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Valladolid, Spain

Miguel de Cervantes European University is a private university located in Valladolid, Castilla y León . UEMC has 1.514 undergraduated and graduated students enrolled in four Faculties and offers 12 Bachelor's degrees, 8 double degrees, 2 Master's degree and numerous Diplomas. Wikipedia.


Martin-Hernandez J.,Miguel de Cervantes European University
Spinal Cord | Year: 2016

Study design:Randomized two-group parallel.Objectives:The objective of this study was to analyze the adaptations on the popliteal artery (mean blood velocity (MBV), peak blood velocity (PBV), arterial resting diameter (RD) and blood flow (BF)) induced by 12 weeks of simultaneous application of whole-body vibration and electromyostimulation (WBV+ES) in patients with spinal cord injury (SCI). Secondarily, the musculoskeletal effects of this therapy on the gastrocnemius muscle thickness (MT) and femoral neck bone mineral density (BMD) were analyzed.Setting:Valladolid, Spain.Methods:Seventeen SCI patients (American Spinal Injury Association (ASIA) A or B) were randomly assigned to the experimental group (EG=9) or the control group (CG=8). Each subject was assessed in four different occasions: at baseline, after 6 weeks (Post-6) and 12 weeks of the treatment (Post-12) and 8 weeks after the end of the treatment (Post-20). Subjects in the EG performed 30 10-min sessions of WBV+ES during 12 weeks.Results:In the EG, RD increased compared with the baseline value at Post-6 (9.5%, P<0.01), Post-12 (19.0%, P<0.001) and Post-20 (16.7%, P<0.001). Similarly, in the EG, BF increased compared with the baseline value and with CG only at Post-12 ((33.9%, P<0.01) and (72.5%, P<0.05), respectively). Similarly, WBV+ES increased the MT of the gastrocnemius. BMD of both hips remained invariable during the study. CG showed no change at any point.Conclusions:WBV+ES improved popliteal artery BF, RD and MT after 12 weeks in SCI patients. This increase in RD remained above baseline after 8 weeks. The combination of WBV and ES could be considered a promising alternative to reverse the musculoskeletal atrophy and improve peripheral vascular properties in SCI patients.Spinal Cord advance online publication, 3 May 2016; doi:10.1038/sc.2016.60. © 2016 International Spinal Cord Society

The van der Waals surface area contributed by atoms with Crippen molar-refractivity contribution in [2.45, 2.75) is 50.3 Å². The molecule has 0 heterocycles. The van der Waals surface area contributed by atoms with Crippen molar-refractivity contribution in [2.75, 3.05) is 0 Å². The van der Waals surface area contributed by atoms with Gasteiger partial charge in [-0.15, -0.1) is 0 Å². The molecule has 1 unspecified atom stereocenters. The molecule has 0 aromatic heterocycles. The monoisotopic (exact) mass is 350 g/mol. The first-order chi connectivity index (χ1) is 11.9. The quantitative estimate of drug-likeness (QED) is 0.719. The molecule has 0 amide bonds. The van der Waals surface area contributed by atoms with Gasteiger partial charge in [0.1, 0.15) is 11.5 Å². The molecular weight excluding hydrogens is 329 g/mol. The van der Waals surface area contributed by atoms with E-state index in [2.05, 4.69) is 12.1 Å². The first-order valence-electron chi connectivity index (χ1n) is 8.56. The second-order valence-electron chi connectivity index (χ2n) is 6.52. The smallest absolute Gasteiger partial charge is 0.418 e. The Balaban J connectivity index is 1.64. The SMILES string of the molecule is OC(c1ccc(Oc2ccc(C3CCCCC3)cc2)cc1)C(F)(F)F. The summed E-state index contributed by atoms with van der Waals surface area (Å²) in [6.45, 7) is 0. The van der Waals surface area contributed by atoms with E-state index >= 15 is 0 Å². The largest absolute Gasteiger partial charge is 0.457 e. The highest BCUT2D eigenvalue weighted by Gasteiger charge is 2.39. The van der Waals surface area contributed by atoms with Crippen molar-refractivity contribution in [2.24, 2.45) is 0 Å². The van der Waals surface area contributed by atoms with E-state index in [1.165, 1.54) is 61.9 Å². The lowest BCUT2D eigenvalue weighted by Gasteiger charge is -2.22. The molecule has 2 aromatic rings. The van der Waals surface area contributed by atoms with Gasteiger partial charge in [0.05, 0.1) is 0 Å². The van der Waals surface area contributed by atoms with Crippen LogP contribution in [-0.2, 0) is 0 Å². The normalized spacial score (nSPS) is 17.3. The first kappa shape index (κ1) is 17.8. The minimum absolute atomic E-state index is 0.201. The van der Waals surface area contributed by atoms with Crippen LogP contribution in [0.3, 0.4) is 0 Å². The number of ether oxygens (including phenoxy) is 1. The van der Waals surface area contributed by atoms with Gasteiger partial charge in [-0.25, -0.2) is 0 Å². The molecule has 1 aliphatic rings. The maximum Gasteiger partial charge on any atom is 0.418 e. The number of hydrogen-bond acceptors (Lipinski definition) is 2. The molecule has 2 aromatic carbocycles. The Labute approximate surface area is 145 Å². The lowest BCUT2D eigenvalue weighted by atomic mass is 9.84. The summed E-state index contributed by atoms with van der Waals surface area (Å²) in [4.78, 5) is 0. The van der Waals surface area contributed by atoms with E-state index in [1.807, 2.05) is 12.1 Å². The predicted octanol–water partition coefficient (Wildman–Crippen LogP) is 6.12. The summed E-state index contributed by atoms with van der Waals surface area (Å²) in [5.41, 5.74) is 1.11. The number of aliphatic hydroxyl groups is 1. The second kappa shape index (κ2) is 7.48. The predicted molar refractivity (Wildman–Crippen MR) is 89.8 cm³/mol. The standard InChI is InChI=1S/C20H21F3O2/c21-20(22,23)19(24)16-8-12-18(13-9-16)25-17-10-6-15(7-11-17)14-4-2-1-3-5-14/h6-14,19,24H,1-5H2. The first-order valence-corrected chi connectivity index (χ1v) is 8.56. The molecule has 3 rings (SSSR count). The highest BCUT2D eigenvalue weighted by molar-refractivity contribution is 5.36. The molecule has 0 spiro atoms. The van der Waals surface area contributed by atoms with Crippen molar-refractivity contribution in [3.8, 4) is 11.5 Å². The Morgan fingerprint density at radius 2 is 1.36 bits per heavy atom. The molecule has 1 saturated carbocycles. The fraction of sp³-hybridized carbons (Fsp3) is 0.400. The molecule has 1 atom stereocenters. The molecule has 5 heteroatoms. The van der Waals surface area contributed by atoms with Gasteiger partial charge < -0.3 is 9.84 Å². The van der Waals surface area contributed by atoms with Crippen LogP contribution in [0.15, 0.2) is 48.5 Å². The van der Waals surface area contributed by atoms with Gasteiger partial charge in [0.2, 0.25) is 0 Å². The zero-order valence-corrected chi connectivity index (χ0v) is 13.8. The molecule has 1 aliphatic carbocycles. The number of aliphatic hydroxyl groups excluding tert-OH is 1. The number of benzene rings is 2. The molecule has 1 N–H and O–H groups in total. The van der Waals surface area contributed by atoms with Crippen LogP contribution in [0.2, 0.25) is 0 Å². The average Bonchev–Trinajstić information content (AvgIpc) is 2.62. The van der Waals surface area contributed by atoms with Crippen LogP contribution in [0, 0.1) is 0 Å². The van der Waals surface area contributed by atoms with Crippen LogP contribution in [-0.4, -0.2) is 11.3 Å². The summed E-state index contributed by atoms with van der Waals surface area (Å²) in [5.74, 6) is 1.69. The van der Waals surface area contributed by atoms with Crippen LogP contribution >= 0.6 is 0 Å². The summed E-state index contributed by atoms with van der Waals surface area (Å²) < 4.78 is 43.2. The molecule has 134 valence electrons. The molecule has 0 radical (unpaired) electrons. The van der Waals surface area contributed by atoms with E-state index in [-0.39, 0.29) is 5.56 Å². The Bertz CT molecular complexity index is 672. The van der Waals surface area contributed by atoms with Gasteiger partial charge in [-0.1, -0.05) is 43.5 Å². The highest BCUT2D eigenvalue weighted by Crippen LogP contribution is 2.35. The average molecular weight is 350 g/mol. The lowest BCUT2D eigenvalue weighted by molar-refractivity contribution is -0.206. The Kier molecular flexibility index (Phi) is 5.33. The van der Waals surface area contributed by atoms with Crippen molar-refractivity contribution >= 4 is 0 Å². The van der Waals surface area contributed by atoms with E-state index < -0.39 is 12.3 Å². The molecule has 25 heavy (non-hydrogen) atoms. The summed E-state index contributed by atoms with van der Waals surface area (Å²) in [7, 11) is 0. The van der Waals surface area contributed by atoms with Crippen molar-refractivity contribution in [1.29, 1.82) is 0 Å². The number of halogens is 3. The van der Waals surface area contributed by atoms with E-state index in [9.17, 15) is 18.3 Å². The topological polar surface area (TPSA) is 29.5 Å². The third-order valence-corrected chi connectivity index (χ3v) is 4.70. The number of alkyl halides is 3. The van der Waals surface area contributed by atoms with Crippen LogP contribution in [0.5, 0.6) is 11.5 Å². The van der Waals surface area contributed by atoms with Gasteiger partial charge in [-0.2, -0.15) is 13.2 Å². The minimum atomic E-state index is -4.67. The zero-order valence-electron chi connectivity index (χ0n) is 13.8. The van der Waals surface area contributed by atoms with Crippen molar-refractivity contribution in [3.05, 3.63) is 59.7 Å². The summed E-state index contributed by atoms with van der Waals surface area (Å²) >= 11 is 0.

Marin P.J.,Miguel de Cervantes European University | Rhea M.R.,A.T. Still University | Rhea M.R.,RACER Academy of Exercise science
Journal of Strength and Conditioning Research | Year: 2010

The purpose of this meta-analysis was to attempt to gain a clear picture of the magnitude of strength improvements expected after acute and chronic vibration training and to identify specific factors that influence the treatment effects. Studies employing a strength training intervention and containing data necessary to calculate effect size (ES) were included in the analysis. A total of 31 studies met the inclusion criterion. Analysis of ES demonstrated that the type of vibration platform employed is a moderator of the treatment effect of vibration on strength development. Differences were noted in both acute and chronic changes in muscle strength when vertical vibration platforms are compared with oscillating platforms. Vertical platforms elicit a significantly larger treatment effect for chronic adaptations (ES = 1.24) compared with oscillating platforms (ES = -0.13). However, oscillating platforms elicit a greater treatment effect for acute effects (ES = 0.24) compared with vertical platforms (ES = -0.07). The data also show that gender, training status, and exercise protocol are moderators of the response to vibration exercise for strength development (vertical platforms). Based on the overall analysis, it is apparent that vibration exercise can be effective at eliciting chronic muscle strength adaptations. The vibration exercise can be used by exercise professionals to enhance muscular strength. © 2010 National Strength and Conditioning Association.